So it’s a feel-good story of the biggest kind. F. Scott Fitzgerald died thinking he was a failure, with all of his books out of print and no money to speak of. “There are no second acts in American lives,” he famously said. That’s why this story is so terrific. A performer who loves music thought he hadn’t made it . . . but learns that he had, only on the other side of the world. Does he care about the money he never got, for all of those bootleg sales? Not really. For him, a true artist, the satisfaction comes from seeing those fans enjoy his music.
We’re told that the money he made from subsequent concerts he gave away to family and friends. Maybe the money ran out and he needed more, and so the filmmakers decided to do this and spotlight his music, with a companion CD also offered for sale. If so, buy this Blu-ray, or buy the DVD or CD. This guy deserves it, and it’s not charity. The music is strong, with retro-activist lyrics and catchy melodies. Some of the music people featured in the documentary have compared him to Bob Dylan for his lyrics, while it’s more difficult to pin down who he sounds like. He has a great voice—one which reminded my wife of R.E.M.’s Michael Stite, and at times sounded to me a little like a cross between Jose Feliciano and James Taylor. The film showcases 14 of his songs, delivered with wonderful studio-quality clarity. So now his album gets a wider release and he finally gets some attention in his own country.
And it couldn’t have happened to a nicer or classier guy.
Vintage home movie footage from 1998 is spliced in with the current reenactments and talking-heads interviews, with a few instances of animation thrown in as well. Apart from the vintage footage the picture is really sharp, especially in close-ups. I saw no compression artifacts as a result of the AVC/MPEG-4 transfer to a 50GB disc. “Searching for Sugar Man” is presented in 1.78:1 aspect ratio.
The audio varies too, according to the footage, but the musical soundtrack is of studio quality and presented here with deep, rich tones and a clarity that’s almost striking. You can’t wait for the next song to appear, because they’re compelling and they make whatever image is onscreen seem secondary.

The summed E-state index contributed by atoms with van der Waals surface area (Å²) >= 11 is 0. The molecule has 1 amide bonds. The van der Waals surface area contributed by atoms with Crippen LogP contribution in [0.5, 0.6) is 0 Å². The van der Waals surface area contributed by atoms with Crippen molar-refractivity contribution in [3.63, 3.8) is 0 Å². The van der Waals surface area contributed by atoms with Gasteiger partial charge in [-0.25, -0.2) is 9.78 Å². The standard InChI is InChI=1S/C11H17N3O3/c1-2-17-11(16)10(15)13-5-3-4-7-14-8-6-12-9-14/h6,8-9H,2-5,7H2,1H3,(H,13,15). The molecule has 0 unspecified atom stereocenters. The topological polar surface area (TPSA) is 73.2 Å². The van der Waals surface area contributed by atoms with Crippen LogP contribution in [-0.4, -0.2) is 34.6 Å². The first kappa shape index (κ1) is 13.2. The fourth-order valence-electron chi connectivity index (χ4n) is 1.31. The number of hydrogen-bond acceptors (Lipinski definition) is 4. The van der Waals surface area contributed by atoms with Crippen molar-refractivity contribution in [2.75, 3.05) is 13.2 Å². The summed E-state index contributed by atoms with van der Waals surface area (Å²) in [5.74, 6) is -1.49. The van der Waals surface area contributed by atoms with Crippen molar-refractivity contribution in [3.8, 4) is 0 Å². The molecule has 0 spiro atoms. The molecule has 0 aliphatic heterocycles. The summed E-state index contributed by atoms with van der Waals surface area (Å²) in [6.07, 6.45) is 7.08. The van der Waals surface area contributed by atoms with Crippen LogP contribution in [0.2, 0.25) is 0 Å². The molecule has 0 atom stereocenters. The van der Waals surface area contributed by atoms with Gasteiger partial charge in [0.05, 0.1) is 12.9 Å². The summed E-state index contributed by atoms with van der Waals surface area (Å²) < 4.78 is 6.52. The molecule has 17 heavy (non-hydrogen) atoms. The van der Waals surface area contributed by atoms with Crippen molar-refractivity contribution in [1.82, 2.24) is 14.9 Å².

The featured audio is an English DTS-HD MA 5.1, with subtitles in English, English SDH and French.
Rodriguez joins director Malik Bendjelloul for a commentary track that covers all aspects of the behind-the-scenes story, and that includes the music, the phenomenal rediscovery, the filming, and various liberties the filmmakers took.
Then there’s “Making Sugar Man,” with the director talking about how he came to the material and every aspect of the project. There’s predictably some overlapping with the commentary, but it’s a solid making-of bonus feature.
“An Evening with Mallik Bendjelloul and Rodriguez” features a Q&A at Tribeca, with a brief performance by Jesus “Sixto” Rodriguez.
Rounding out the bonus features are previews for other Sony titles and the original theatrical trailer.
As a documentary, “Searching for Sugar Man” falls short, but as an enormously satisfying feel-good story it hits the mark. For most people, “Searching for Sugar Man” will be their introduction to the music of Rodriguez, and a terrific soundtrack makes you forgive any of the film’s shortcomings.